's project consisted of installing a vacuum gauge in my Metro. It was a bit of an adventure and if I never have to remove my gauge panel again it will be too soon (I had this "brilliant" idea to try and place the gauge in or over top of the panel, bu
This weekend's project consisted of installing a vacuum gauge in my Metro. It was a bit of an adventure and if I never have to remove my gauge panel again it will be too soon (I had this "brilliant" idea to try and place the gauge in or over top of the panel, but that was a bit over zealous).
Anyway, I plugged the vacuum hose inline with the MAP sensor hose, but I wasn't certain if it was the best idea (it was the only hose the same size as the fittings that came with the gauge). So, what is this gauge telling me? Can anyone with a vacuum and/or scan gauge help me begin to interpret what's going on?
At normal idle the needle is around 16 in. Hg. During acceleration from a stop it drops to 5 in. Hg and builds from there. Cruising at 60 km/h in 5th gear keeps it around 11 in. Hg.
However, I played with the gearing and the results are all over the place. I even revved the car up to 50 km/h in 2nd gear and the needle was hovering around 15 in. Hg...so, I can't figure out what's going on. Maybe using the MAP sensor vacuum isn't the correct thing to do?
Ouch! only 16 in hg at idle? Unless suzuki engines are lots different than Hondas, you should expect over 20 in hg at idle. Maybe you have a vacuum leak?
What it tells you is how much load you are putting on the engine. It is best to use to target acceleration rates as it gives instant feedback on ho much you are asking the engine to do. It is a poor substitute for a scan guage but it is better than nothing. I removed mine after I installed the SuperMID.
In gear coasting drives the needle up to 21 in Hg. The Haynes manuals stated that when testing with a vacuum gauge readings around 17 in. Hg were normal at idle. They seemed to be referring to most engines in this case, not just the Metro's.
It could be that Honda's do read higher. They do have a tendency to get better fuel economy than most engines in the same liter and/or hp class.
Also, the little car needs a new exhaust. The cat is original and it's straight-piped (due to previous owner). There's no back-pressure from a muffler so the low-end powerband could be reduced a fair amount.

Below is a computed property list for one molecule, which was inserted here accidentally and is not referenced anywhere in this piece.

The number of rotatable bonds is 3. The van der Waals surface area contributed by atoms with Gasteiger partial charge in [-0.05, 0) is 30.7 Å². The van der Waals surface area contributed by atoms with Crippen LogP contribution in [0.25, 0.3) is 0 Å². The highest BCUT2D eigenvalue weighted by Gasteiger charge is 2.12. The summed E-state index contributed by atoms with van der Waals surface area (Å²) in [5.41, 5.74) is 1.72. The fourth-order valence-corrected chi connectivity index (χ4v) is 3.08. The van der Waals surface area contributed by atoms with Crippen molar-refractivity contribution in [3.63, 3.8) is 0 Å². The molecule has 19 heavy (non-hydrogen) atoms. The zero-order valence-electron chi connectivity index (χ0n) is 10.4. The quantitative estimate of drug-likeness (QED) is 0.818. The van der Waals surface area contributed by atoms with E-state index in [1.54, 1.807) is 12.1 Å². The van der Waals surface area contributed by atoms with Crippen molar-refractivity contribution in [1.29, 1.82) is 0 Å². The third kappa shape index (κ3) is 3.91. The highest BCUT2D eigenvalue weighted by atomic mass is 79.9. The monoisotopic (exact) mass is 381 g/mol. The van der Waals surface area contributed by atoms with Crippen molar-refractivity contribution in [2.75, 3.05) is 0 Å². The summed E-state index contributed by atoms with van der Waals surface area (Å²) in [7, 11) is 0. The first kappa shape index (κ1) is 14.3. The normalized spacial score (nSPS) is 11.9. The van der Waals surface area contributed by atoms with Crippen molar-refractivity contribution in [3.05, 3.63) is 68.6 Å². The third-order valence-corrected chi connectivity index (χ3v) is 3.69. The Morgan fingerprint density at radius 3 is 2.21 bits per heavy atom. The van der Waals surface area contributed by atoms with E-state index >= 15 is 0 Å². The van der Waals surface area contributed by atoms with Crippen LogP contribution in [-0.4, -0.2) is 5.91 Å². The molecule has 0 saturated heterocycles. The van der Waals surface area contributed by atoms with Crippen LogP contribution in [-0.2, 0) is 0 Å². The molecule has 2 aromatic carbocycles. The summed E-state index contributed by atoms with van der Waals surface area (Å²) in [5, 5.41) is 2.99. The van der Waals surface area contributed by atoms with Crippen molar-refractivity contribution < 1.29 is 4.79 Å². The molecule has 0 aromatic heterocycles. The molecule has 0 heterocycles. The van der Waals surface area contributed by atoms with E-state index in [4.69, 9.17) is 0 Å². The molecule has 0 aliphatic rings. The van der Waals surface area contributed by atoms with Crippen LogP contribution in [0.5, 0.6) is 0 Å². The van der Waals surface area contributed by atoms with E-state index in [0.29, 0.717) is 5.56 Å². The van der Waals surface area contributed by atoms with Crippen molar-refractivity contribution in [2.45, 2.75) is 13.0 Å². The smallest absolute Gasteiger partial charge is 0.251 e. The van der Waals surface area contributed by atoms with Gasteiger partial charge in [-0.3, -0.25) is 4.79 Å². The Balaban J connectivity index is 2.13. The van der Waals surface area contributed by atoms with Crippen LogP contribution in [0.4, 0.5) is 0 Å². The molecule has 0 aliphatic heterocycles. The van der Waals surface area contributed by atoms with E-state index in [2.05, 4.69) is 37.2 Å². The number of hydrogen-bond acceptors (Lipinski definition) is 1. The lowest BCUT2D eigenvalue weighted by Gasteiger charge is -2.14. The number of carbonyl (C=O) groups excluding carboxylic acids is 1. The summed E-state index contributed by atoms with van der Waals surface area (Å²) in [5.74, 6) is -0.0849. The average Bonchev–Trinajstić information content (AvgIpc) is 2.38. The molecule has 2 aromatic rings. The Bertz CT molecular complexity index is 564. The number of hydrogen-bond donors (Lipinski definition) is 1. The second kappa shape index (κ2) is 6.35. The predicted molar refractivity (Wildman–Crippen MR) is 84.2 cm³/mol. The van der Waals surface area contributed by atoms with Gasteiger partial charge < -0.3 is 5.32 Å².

There are no other hoses to use - you are using the correct one on the MAP sensor. The vacuum numbers you are seeing are correct but sound a little low - idle vacuum should be a little higher but that depends upon your ignition timing - more advance will increase the vacuum. Higher RPM should get you higher vacuum but it also sounds like you have some intake restriction?
Thanks guys. I drove around after work last night and realized that it probably was giving me correct readings after all since it basically gives me a readout on my throttle response - vacuum increases with RPM as long as you keep a steady throttle. Push the pedal down and that needle drops pretty rapidly.
I've been trying to keep the needle from dipping below 5. This means I'm starting slower and actually shifting slightly later than usual. I have a lot of experimentation to do.
Oh, right...and I haven't seen Dan's vacuum gauge thread.
keep the vacuum high improves the fuel vaporization but increases pumping losses - on my Geo I did not see much of a difference between lugging it and reving it - friction increases at heavy loads on the rings and gearing so I think it cancels out.
The pattern that I have become used to is from 1st to 2nd at 10 km/h, 2nd to 3rd at 30 km/h, 3rd to 4th at 40 km/h, and 4th to 5th at 50 km/h (unless I'm trying to hit 110 km/h on a merge lane for the highway...double those figures then).
What I've been trying with the vacuum gauge is simply adding 5 km/h to my shift points (15, 35, 45, 55). Maybe it will make a difference, maybe not. There's not going to be any definitive answer unless my mpg average shoots up (or down).
On the vacuum gauge it LOOKS like the engine is less strained and my ears tell me that the RPM difference is minimal.
The primary difference is going to be how fast I take off from stop signs/lights. I have always found the Metro's accelerator to be rather sensitive so now I'm really trying to feather it to keep the gauge needle from dipping too low.